- U.S. 380 Feasibility Study
The U.S. 380 Collin County Feasibility Study evaluated potential alignments that would increase capacity, relieve congestion, support economic growth and improve safety across rapidly growing Collin County. The study assessed projected travel demand, identified feasible routes, and determined the design and right-of-way needed to convert U.S. 380 into a freeway across the county.
The existing U.S. 380 corridor passes through seven communities and varies from four lanes to six lanes, with both at-grade and grade-separated intersections. The corridor was broken into five distinct sections to support development of freeway alignments and evaluate access to the McKinney National Airport, U.S. 75, north-south arterials, and Lavon Lake, a reservoir managed by the U.S. Army Corps of Engineers (USACE).
The team developed more than 100 alignment options and implemented a robust outreach process to engage stakeholders, elected officials and the public. The number of alignments was quickly reduced to five for more detailed study. The study team also identified potential environmental constraints, including utilities, equine therapy facilities, landfills, floodplains, public lands, historic resources, and community facilities. Access and capacity improvements would also impact numerous commercial properties, community facilities and major employers.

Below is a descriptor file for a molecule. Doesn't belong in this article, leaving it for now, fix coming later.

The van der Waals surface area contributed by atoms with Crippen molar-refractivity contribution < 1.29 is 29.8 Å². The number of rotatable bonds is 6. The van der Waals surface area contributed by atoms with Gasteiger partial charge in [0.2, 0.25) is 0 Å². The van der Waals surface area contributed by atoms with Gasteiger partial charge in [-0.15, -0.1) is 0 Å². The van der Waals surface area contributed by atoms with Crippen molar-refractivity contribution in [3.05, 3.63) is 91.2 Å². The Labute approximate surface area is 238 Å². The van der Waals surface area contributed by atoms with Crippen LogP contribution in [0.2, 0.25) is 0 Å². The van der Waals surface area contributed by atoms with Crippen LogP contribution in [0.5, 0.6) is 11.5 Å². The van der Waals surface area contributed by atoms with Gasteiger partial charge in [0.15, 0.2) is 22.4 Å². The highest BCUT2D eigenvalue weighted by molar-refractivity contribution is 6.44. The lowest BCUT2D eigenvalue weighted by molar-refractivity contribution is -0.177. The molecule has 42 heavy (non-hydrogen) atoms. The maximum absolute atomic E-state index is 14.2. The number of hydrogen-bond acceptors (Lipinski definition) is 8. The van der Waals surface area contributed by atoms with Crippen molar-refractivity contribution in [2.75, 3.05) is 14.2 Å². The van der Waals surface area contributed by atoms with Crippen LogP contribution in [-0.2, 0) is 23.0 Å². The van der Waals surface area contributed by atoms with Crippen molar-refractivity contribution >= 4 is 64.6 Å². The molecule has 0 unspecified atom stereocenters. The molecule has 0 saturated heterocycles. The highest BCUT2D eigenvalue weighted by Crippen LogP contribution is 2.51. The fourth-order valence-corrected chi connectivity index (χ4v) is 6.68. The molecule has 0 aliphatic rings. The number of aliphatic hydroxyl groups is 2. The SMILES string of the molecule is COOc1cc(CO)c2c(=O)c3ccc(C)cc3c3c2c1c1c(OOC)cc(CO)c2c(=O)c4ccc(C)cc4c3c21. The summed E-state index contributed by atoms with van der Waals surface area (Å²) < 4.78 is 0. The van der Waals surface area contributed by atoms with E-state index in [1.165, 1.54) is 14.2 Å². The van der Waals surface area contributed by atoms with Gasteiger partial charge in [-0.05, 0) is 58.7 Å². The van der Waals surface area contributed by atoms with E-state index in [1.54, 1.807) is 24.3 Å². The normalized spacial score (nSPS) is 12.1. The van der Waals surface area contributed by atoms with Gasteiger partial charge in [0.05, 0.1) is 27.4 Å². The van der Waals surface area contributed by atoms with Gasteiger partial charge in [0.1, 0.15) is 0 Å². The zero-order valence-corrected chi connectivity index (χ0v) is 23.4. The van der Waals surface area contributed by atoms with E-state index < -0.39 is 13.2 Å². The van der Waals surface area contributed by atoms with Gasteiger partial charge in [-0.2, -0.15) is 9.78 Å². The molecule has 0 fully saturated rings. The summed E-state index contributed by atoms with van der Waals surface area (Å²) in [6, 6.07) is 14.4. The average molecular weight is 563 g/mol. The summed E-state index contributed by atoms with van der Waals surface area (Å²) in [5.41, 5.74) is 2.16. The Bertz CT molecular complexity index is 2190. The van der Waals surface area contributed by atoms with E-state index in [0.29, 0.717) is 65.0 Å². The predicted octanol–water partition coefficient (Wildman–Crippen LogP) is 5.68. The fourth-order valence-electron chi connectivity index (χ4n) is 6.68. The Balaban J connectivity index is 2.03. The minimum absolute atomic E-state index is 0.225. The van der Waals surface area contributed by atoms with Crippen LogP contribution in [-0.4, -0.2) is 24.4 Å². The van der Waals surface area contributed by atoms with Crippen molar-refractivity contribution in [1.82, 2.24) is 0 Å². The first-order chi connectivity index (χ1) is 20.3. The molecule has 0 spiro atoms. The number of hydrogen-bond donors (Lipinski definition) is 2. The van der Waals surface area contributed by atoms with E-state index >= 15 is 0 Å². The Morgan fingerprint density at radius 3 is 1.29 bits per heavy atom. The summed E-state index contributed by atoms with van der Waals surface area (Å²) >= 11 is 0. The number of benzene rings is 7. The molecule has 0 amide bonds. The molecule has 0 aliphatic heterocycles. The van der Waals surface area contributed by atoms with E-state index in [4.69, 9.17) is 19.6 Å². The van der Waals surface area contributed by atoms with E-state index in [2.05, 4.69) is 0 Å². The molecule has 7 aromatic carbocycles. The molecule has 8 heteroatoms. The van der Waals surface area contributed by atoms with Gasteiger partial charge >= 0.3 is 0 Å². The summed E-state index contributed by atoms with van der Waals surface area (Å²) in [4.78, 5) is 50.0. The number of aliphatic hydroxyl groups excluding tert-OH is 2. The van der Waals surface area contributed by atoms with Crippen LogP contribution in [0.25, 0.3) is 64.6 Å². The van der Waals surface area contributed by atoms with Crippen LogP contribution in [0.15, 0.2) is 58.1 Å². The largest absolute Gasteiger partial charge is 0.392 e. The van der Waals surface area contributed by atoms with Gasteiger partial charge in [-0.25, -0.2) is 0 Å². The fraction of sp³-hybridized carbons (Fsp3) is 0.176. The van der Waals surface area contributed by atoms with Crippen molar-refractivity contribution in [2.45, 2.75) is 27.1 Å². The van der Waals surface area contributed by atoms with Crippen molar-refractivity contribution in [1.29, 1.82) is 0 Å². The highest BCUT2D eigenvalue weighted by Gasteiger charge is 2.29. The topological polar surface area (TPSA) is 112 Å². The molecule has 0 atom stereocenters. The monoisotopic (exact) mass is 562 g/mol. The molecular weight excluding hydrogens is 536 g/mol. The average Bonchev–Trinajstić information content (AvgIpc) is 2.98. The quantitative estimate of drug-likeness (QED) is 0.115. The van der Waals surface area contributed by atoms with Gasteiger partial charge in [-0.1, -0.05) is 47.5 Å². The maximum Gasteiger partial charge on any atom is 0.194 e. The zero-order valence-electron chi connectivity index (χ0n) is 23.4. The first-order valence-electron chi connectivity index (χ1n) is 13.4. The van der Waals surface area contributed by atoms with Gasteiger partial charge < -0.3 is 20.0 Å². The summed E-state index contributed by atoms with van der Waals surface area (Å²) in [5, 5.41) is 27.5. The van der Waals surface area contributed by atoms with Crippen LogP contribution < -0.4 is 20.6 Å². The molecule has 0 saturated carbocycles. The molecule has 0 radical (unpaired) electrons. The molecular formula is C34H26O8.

We facilitated three rounds of public meetings at multiple locations and conducted more than 150 meetings with agency partners, stakeholder cities, county leaders, residents, and business and property owners. The team addressed more than 18,000 comments, with only 4% of respondents in favor of the no-build alternative. Using ESRI ArcGIS pro, the team geocoded each respondent’s address and separated them by city, neighborhood and proximity to discern trends.
Our team is leading the project into the next phase, with two environmental impact statement (EIS) projects in the central portion of the county, including rapidly the developing area around the City of McKinney. They are advancing the recommended alternative and other reasonable alternatives through schematic design in support of completing the National Environmental Policy Act (NEPA) process in two years.
- Alternatives analysis
- Public involvement
- Electronic surveys
- USACE coordination
- Geographic information system (GIS) analysis
- Environmental services
- Traffic forecasting